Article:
https://www.ncbi.nlm.nih.gov/pmc/articles/PMC6797553/ https://www.hatchbox3d.com/collections/pla

We are 3D printing masks that need to be used by medical staff treating COVID19 patients.

The first link is an overview of the material we are using for masks in general.

The second is the specific product we are making masks out of.


1- To sterilize; can we safely do 120C for 30 minutes without the mask losing shape? What about 70C for 30 minutes? Will it affect integrity and water/air proof "ness"

2 - Should we sterilize in humid air? dry air? again to maintain shape and impermeability

3 - will this be stable with exposure to 1) Vapor H2O2 @ >480 ppm for 30 minutes? 2) 1:9 bleach:water immersion? 3) household disinfectants (google Lysol)

We are making masks from this material and would be happy to recieve insights from people in the field.

  • 2
    $\begingroup$ "I need answers to these questions accurately as soon as possible." Asking random people on the Internet for advice is no substitute for a quality assurance plan with protocols for a device for medical use. $\endgroup$
    – Transistor
    Apr 5 '20 at 13:03
  • $\begingroup$ PLA's glass transition temperature is only around 65C. You might do better to try ABS for the printing. Either way, I agree with @Transistor. You are going to have to test parts. $\endgroup$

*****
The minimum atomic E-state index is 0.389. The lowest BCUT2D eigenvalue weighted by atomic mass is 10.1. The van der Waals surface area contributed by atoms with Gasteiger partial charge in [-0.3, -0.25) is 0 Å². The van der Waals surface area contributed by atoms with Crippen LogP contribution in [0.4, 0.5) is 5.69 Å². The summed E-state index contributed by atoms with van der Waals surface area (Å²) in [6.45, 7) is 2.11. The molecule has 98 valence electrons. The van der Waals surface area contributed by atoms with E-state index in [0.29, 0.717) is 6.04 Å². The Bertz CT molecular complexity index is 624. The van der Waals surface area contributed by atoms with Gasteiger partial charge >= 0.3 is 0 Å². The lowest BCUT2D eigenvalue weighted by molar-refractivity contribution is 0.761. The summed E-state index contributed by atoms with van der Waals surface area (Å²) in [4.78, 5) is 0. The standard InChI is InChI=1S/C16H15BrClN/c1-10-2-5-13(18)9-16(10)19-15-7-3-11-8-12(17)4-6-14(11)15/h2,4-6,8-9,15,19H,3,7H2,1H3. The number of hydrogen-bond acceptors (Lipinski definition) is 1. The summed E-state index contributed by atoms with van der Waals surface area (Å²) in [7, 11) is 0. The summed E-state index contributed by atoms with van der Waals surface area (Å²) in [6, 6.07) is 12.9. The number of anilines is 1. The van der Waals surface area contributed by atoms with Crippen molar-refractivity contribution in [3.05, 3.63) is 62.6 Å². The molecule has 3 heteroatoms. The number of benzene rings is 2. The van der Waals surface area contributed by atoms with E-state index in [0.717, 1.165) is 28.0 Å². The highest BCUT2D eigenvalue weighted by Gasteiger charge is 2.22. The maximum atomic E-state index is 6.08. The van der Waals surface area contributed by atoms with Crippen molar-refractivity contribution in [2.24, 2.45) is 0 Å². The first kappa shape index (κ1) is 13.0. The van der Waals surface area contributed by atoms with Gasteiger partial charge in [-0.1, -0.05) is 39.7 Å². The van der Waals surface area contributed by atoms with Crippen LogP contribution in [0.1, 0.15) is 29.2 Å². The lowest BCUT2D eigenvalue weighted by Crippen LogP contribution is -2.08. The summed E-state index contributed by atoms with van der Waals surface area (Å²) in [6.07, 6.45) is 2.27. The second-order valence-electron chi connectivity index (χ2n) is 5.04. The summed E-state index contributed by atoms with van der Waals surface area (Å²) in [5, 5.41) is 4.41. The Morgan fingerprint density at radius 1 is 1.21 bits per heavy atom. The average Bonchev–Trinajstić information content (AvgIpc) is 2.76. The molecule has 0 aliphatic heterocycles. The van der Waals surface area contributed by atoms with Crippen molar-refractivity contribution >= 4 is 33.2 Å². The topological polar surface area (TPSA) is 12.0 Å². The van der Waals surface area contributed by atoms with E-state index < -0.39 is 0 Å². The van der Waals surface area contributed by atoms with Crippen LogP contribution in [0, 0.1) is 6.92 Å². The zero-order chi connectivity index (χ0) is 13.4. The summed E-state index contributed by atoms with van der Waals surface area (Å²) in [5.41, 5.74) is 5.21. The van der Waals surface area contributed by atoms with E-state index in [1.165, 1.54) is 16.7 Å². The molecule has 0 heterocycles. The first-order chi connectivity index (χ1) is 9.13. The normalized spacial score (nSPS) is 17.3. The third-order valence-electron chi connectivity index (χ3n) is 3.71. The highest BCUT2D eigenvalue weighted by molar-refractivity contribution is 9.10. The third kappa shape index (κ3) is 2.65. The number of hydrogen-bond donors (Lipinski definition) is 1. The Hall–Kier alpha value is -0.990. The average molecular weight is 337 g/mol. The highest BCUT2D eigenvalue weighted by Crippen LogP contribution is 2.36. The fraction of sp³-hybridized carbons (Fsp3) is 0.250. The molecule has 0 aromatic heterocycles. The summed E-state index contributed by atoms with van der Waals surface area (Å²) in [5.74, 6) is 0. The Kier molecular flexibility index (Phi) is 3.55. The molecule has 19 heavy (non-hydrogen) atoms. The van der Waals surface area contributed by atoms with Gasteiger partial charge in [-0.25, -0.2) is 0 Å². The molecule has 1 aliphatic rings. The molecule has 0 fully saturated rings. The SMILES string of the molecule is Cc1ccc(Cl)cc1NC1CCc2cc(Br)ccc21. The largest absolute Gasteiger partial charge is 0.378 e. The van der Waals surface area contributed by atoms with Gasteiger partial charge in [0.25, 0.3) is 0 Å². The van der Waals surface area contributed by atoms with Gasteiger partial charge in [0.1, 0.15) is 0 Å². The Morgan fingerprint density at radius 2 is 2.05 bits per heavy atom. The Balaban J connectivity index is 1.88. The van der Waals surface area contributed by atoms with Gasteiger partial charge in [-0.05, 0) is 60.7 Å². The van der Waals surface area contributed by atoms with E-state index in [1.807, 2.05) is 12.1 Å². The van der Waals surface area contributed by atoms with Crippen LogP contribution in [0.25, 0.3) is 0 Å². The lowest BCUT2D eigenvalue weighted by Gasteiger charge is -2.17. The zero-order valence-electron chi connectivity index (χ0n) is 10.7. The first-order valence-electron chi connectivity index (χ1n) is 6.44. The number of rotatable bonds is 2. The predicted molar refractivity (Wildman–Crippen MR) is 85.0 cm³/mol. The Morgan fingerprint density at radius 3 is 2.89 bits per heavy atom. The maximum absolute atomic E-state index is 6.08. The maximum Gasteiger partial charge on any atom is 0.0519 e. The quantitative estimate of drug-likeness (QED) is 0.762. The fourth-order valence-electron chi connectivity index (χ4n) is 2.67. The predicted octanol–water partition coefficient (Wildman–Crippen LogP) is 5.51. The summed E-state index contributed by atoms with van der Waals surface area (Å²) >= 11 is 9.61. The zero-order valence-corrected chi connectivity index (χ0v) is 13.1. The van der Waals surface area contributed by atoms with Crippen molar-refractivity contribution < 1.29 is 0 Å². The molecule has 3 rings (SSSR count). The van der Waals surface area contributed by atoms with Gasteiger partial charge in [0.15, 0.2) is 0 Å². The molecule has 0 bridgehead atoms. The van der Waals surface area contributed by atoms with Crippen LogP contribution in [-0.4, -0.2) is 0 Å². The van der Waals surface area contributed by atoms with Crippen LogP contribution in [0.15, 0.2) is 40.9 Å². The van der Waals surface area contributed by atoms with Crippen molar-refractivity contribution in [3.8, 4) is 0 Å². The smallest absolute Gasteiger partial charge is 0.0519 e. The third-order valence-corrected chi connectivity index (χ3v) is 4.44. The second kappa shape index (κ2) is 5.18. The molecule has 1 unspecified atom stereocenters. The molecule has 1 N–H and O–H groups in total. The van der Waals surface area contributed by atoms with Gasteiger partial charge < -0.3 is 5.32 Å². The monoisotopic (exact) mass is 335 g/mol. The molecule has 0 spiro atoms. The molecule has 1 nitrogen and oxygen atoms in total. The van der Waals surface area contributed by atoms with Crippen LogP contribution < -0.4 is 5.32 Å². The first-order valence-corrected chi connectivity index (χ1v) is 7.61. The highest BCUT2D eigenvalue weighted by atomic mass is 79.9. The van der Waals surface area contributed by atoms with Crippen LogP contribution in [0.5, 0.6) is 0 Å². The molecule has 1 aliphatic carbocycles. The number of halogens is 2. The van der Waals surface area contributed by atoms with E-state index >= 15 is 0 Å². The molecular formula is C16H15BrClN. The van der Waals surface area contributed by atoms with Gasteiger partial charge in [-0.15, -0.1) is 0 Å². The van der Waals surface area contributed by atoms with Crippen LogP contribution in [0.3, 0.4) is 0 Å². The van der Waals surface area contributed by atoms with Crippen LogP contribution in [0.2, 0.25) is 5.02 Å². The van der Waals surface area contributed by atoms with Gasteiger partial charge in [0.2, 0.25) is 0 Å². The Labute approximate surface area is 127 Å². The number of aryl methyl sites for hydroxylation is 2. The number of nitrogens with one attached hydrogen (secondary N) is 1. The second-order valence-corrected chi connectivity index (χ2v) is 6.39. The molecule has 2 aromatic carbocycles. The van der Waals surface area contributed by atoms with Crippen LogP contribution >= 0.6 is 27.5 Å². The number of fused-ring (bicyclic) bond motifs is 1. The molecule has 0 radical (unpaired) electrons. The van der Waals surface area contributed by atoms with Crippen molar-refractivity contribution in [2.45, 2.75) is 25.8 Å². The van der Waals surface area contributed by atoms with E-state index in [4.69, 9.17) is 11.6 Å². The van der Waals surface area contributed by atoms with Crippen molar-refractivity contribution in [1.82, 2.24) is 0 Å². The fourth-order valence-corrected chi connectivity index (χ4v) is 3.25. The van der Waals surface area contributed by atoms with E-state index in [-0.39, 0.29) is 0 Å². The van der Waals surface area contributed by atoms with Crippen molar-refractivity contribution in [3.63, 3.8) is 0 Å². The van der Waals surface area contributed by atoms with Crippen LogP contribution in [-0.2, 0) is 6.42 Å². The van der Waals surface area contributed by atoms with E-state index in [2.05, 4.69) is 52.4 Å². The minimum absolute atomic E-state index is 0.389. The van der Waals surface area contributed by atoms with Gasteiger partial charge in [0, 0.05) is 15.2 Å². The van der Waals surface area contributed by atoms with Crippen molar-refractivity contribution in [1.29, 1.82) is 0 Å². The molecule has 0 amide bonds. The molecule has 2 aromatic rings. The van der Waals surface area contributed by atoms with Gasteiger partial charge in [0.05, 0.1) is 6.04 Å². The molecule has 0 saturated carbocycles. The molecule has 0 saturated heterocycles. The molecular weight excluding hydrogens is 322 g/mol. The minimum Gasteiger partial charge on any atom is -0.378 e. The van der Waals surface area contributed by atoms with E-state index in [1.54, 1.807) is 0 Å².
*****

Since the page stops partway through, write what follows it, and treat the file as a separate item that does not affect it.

– Eric S
    Apr 5 '20 at 15:29
  • $\begingroup$ @Transistor I agree with you in ideal case I would stick to the regular route, but I am posting for a doctor friend of mine, who is in a desperate situation along with his coleagues. So we need a quick route $\endgroup$
    – SagarM
    Apr 5 '20 at 16:57

You are probably using an FMD type printer. No matter how good your printer, or the density of the print, you will have porosity. You need the temperature to denature the proteins of the virus. If someone is wearing a mask all day breathing hot air into it, especially with PLA, there will be absorption into the plastics. I think you cannot assume that a chemical method will infiltrate into all pores to destroy viral particles. Also you would need to be aware of the residual chemical left behind from the process in the plastic. PLA is very hygroscopic.

See this article: "For gravity displacement sterilizers the penetration time into porous items is prolonged because of incomplete air elimination. This point is illustrated with the decontamination of 10 lbs of microbiological waste, which requires at least 45 minutes at 121°C because the entrapped air remaining in a load of waste greatly retards steam permeation and heating efficiency."



Your Answer

By clicking “Post Your Answer”, you agree to our terms of service, privacy policy and cookie policy

Not the answer you're looking for? Browse other questions tagged or ask your own question.